Surrogacy: what motivates its practice?

Tuesday, March 27th, 2012

There are number of factors that motivate the practice of surrogacy around the world, including altruism, infertility, commercialism and in some cases grief.  Different jurisdictions take different approaches to surrogacy law and practice in what remains an evolving area fraught with many difficulties and challenges.

Sometimes, people are motivated to turn to surrogacy through tragedy as in the recently publicised Indian case of KP Ravikumar and his wife Karthyayani.  Their only son died unexpectedly of testicular cancer in January 2011, leaving behind a semen sample in case his cancer treatment left him infertile.  Ravikumar and his wife recently won a court order for the release of their son’s semen which they plan to use to conceive a child through surrogacy.  Their case has made headlines and brought surrogacy once again into the media spotlight.

Ravikumar, aged 59, and his wife Karthayani, aged 58, first wanted to adopt a child following the death of their son but found they were disqualified by their combined age.  Motivated by their grief and sense of loss, they turned to surrogacy.  They found a relative of Ravikumar who was willing to become a surrogate mother for them and they planned to sell some of their land to raise enough money to cover the costs of the surrogacy arrangement.  However, their surrogate subsequently backed out following intense media publicity.

Much of the publicity surrounding this case focused on the ages of Ravikumar and his wife and their desire to have their dead son’s child.  India has no formal surrogacy laws as the Assisted Reproductive Technology (ART) Regulation Bill 2010 has not yet been approved.  As a result, there is no formal age bar or other legal restrictions preventing them from entering into a surrogacy arrangement.

Whilst the story is compelling in its grief and tragedy, it raises a number of complex legal issues associated with ownership of their son’s semen, parenting in later life, the best interests of the surrogate born child and the regulation of surrogacy law and practice. The lack of legal uniformity of surrogacy around the world, combined with growing demand for surrogacy and assisted conception creates a number of challenges for law and policy makers.  This case aptly demonstrates the overwhelming desire that can motivate some to become parents through surrogacy when all else has failed and the complex issues it can create.  Assisted reproductive technology is here to stay and this makes family building possible in ways that simply was not a reality twenty or thirty years ago.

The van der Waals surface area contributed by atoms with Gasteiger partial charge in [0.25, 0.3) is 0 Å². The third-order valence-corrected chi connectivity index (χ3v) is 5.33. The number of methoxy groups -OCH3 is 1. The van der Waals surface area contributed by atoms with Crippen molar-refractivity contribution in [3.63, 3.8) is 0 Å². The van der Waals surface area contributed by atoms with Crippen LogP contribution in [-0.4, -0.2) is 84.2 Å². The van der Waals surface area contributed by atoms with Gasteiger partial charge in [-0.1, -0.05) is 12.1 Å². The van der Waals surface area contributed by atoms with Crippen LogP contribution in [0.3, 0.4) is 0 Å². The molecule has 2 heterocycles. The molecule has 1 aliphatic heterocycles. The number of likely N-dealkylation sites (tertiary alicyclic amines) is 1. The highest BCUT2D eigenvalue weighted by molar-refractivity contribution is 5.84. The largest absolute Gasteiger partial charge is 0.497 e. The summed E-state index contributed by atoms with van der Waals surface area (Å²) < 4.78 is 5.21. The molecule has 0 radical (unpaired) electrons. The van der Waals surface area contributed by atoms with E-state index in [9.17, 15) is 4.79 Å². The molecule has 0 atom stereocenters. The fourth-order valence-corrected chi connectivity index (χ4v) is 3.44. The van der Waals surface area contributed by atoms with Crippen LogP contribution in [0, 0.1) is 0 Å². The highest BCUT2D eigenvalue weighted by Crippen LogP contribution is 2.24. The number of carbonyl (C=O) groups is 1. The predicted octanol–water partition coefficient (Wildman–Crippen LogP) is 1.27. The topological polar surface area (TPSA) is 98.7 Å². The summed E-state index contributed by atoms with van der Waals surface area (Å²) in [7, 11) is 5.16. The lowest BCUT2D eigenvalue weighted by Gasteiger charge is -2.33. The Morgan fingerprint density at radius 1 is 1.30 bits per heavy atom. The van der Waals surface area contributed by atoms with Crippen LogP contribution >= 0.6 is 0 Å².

If you would like more information about the legal issues associated with surrogacy contact me by email lghevaert@vardags.com.

UK surrogate pregnant for a ninth time with twins

Wednesday, February 29th, 2012

UK surrogate mother, Jill Hawkins, is pregnant again for a ninth time.  Jill, a legal secretary from Brighton aged 47, is due to give birth to her ninth and tenth surrogate babies three weeks before her 48th birthday. Jill spoke of her pride of being a surrogate mother and how fulfilled she felt during pregnancy during a recent press interview.

Jill’s first seven surrogate  babies are reported to have been conceived through artificial insemination using her own eggs and the intended father’s sperm.  This time round, Jill conceived twins through IVF using the intended parents’ own embryos.

Jill is the most prolific surrogate mother in the UK, following Carole Horlock’s move to France  after giving birth to twelve surrogate babies. Jill and I were interviewed about surrogacy law and practice on BBC Breakfast last year (January 2011).

Surrogacy is a restricted legal practice in the UK.  There is a public policy restriction against commercial surrogacy and surrogacy contacts are not binding in law. The surrogate mother is treated in law as the child’s legal mother at birth (regardless of biology) and intended parents need to apply to court for a parental order to extinguish the legal status of their surrogate mother and obtain full legal parental status for their child.

If you would like to discuss your situation in more detail or you would like more information about the legal issues associated with surrogacy contact me by email lghevaert@vardags.com.

Surrogacy lawyer sentenced to prison for international baby-selling

Monday, February 27th, 2012

Theresa Erickson, a former prominent Californian surrogacy lawyer, was last Friday sentenced to five months in prison, nine months home confinement, three years of supervised release and a $70,000 dollar fine plus restitution for her role as ring leader of what prosecutors termed an illegal international baby-selling ring. Her sentence follows the prison sentence that was delivered to her co-conspirator and Maryland lawyer, Hilary Neiman, last December. Carla Chambers, the third co-conspirator, also received five months in prison for her role and guilty plea to knowingly receiving money from an illegal enterprise.

The legacy of this case will create longstanding issues for the intended parents, surrogates and children involved.  A point noted by the federal judge who stated that Erickson and her co-conspirators had tainted the birth stories of the children involved.  Erickson acknowledged her wrongdoing in court and said she had lost her way.